Can this be shown with an extension of a "pre-fix/don't care bits" 
argument?  I'm just making this up on the spot, so I'm sticking my neck 
out.  It's not rigorous, but it could go something like this:

The binary (say) recording of "Gond With The Wind" can be viewed as one 
huge but finite binary sequence of n bits:

GWTW = "01001010110 ... binary("Frankly, my dear,...") ... 01001101001".

Actually we can consider all numbers to be an infinitely long binary 
sequence, finite ones having an infinite number of leading 0's.  So...

1. Of all binary numbers, the probability that the 1st through nth bits 
= GWTW is 1/(2^n).
2. So doesn't it follow that, likewise, the probability that the 2nd 
through (n+1)th bits = GWTW is 1/(2^n)?
3. So the probability that either #1 or #2 is true is 2/(2^n) = 
1/(2^(n-1)).  (What about both being true?  See step #4.)
4. Now if it weren't for one complication, we would be able to say by 
induction the probability that GWTW will be found in the first 2n bits 
would be 1 (which obviously is false).  The complication is that as we 
look at more bits in the pre-fix, there is a relatively small 
probability that, depending on the nature of the patterns of 0's and 
1's in GWTW, we could find GWTW more than once in the extended prefix.  
(e.g. To find GWTW more than once in the first n+1 bits, GWTW would 
have to be either all 1's or all 0's.)  So we would have to refrain 
 from counting those certain "multiple occurrence containing" numbers 
more than once, slightly decreasing the probability.  However, we can 
hand-wave and say that this probability is small and thus does not take 
us far from a probability of 1 of finding GWTW in a number.

Especially considering all infinitely long numbers, intuitively I'd 
guess it's a subset of measure zero that doesn't have a given finite 
string inside it somewhere.  It might be analogous to saying,"What is 
the measure of a subset of the reals that can be described as a 
quotient a/b, given that b is fixed."  Well we know that is a subset of 
the rationals which has measure zero in the reals.

More along the lines of this thread, I'm aware of the weirdnesses in 
divergent series, and that it depends on the definition of 
divergence/convergence and its context (for instance analytic 
continuation).  This again gets to the controversial borders of what 
mathematics is, and how it relates to reality, and what topology if any 
we should choose for Everything (why the complex plane?).


-----Original Message-----
From: Bruno Marchal <[EMAIL PROTECTED]>
Sent: Sat, 1 Apr 2006 15:47:29 +0200
Subject: Re: The Riemann Zeta Pythagorean TOE

Let us just take the numbers, I mean the finite numbers 0, 1, 2, ...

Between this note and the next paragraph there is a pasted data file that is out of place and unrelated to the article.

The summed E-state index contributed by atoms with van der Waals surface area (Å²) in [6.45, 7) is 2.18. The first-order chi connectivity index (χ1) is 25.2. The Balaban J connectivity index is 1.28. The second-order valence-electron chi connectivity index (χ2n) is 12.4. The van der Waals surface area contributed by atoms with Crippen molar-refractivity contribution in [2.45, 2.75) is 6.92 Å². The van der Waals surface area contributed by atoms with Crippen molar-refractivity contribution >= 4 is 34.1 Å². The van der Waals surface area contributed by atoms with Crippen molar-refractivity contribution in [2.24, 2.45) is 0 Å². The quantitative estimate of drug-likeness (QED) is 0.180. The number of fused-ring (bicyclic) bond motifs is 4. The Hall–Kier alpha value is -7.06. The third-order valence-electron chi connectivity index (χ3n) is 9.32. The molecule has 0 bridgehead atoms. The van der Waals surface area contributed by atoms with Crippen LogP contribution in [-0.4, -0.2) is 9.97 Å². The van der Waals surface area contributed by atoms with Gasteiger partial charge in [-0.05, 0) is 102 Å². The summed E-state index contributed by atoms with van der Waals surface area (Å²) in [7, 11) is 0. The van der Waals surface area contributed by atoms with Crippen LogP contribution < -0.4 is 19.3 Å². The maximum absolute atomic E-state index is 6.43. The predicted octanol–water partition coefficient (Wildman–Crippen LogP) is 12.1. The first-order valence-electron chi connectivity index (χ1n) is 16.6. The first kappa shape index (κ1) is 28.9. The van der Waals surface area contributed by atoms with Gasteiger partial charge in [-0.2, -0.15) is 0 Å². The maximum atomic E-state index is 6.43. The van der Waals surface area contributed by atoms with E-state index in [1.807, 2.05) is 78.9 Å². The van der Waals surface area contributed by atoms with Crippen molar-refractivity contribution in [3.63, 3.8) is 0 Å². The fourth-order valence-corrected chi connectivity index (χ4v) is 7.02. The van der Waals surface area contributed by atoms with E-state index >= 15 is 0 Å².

But let us take them all.
Then it can be shown that numbers without an encoding of "Gone with the 

wind" are quite exceptional.  Almost all natural numbers, written in
any base, has an encoding of "Gone with the wind", and of the complete
work of Feynman too, and the complete archive of the everything-list.
In the land of big numbers those numbers *who don't* are rare and

It is not entirely obvious. There is a proof of this in the Hardy and
Wright Introduction to Number Theory.


Le 31-mars-06, à 23:34, [EMAIL PROTECTED] a écrit :

> John,
> If I understand what you're asking:  A digital recording of "Gone With
> The Wind", say on a CD, is recorded in bits, binary digits, 1's and
> 0's.  You can also express pi in binary, it's simply the base-2
> representation of pi, all 1's and 0's, just like the movie recording.
> So you have an infinite sequence of 0's and 1's which is the
> representation of pi in which to search for the finite sequence of the
> movie recording.
> Tom
> -----Original Message-----
> From: John M <[EMAIL PROTECTED]>
> To:
> Sent: Fri, 31 Mar 2006 12:59:20 -0800 (PST)
> Subject: Re: The Riemann Zeta Pythagorean TOE
> Tom,
> may I humblly ask for an example, HOW you would
> imagine the 'sequence' in pi's infinite variety of
> numbers the connotation for "Gone With The Wind - the
> movie?"
> Just 'per apices', show the kind of sequence included,
> I don't want all the details.
> Thank you
> John M
> --- [EMAIL PROTECTED] wrote:
>> Interesting!  This reminds me of the old standby
>> example of being able  to
>> find any sequence of digits in the digits of pi, and
>> therefore being  able to
>> find whole digital "recordings" of "Gone With The
>> Wind" or anything you  desire,
>> including your-whole-life-as-you-desire-it-to-be, if
>> you search  long enough.
>> ;)  But that's the key, in my view.  It requires
>> desiring, searching and
>> finding.  That requires a person.   Similarly, it
>> requires a person to combine
>> addition and  multiplication.  This is because it
>> requires a person to think of
>> grouping  things.  This is because it takes a person
>> to define meaning.
>> Tom
>> "An equation for me has no meaning unless it
>> expresses a thought of  God."
>> Ramanujan
>> "Ask and it will be given to you, seek and you will
>> find, knock and the  door
>> will be opened to you." Jesus
> >

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